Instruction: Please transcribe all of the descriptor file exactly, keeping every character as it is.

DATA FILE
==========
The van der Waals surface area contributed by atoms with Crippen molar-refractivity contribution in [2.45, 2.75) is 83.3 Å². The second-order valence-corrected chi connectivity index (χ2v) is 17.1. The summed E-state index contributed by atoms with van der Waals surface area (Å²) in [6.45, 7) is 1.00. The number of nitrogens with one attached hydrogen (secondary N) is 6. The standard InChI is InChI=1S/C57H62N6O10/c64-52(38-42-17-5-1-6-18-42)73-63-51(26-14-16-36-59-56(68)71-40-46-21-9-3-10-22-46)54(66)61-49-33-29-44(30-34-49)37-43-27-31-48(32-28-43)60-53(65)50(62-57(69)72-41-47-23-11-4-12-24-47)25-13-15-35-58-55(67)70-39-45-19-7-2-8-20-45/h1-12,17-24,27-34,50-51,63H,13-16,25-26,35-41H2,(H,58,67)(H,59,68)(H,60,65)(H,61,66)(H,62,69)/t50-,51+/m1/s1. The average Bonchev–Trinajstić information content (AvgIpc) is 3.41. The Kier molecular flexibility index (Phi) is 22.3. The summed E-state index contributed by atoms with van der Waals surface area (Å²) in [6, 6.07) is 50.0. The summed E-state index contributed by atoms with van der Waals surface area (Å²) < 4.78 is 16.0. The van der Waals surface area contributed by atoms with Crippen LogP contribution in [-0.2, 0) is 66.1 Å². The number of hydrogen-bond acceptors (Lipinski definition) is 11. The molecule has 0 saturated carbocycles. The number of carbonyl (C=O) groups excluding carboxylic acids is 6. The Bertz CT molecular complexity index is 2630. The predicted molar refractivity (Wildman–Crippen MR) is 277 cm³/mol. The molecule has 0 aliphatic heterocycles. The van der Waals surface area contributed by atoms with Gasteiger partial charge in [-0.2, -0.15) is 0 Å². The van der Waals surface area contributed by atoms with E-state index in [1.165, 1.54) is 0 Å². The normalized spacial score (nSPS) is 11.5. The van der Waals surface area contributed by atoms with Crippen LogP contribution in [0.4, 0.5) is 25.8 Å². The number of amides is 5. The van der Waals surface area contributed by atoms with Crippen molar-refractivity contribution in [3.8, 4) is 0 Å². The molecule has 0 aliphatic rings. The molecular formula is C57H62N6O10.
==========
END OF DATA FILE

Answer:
The van der Waals surface area contributed by atoms with Crippen molar-refractivity contribution in [2.45, 2.75) is 83.3 Å². The second-order valence-corrected chi connectivity index (χ2v) is 17.1. The summed E-state index contributed by atoms with van der Waals surface area (Å²) in [6.45, 7) is 1.00. The number of nitrogens with one attached hydrogen (secondary N) is 6. The standard InChI is InChI=1S/C57H62N6O10/c64-52(38-42-17-5-1-6-18-42)73-63-51(26-14-16-36-59-56(68)71-40-46-21-9-3-10-22-46)54(66)61-49-33-29-44(30-34-49)37-43-27-31-48(32-28-43)60-53(65)50(62-57(69)72-41-47-23-11-4-12-24-47)25-13-15-35-58-55(67)70-39-45-19-7-2-8-20-45/h1-12,17-24,27-34,50-51,63H,13-16,25-26,35-41H2,(H,58,67)(H,59,68)(H,60,65)(H,61,66)(H,62,69)/t50-,51+/m1/s1. The average Bonchev–Trinajstić information content (AvgIpc) is 3.41. The Kier molecular flexibility index (Phi) is 22.3. The summed E-state index contributed by atoms with van der Waals surface area (Å²) in [6, 6.07) is 50.0. The summed E-state index contributed by atoms with van der Waals surface area (Å²) < 4.78 is 16.0. The van der Waals surface area contributed by atoms with Crippen LogP contribution in [-0.2, 0) is 66.1 Å². The number of hydrogen-bond acceptors (Lipinski definition) is 11. The molecule has 0 saturated carbocycles. The number of carbonyl (C=O) groups excluding carboxylic acids is 6. The Bertz CT molecular complexity index is 2630. The predicted molar refractivity (Wildman–Crippen MR) is 277 cm³/mol. The molecule has 0 aliphatic heterocycles. The van der Waals surface area contributed by atoms with Gasteiger partial charge in [-0.2, -0.15) is 0 Å². The van der Waals surface area contributed by atoms with E-state index in [1.165, 1.54) is 0 Å². The normalized spacial score (nSPS) is 11.5. The van der Waals surface area contributed by atoms with Crippen LogP contribution in [0.4, 0.5) is 25.8 Å². The number of amides is 5. The van der Waals surface area contributed by atoms with Crippen molar-refractivity contribution in [3.8, 4) is 0 Å². The molecule has 0 aliphatic rings. The molecular formula is C57H62N6O10.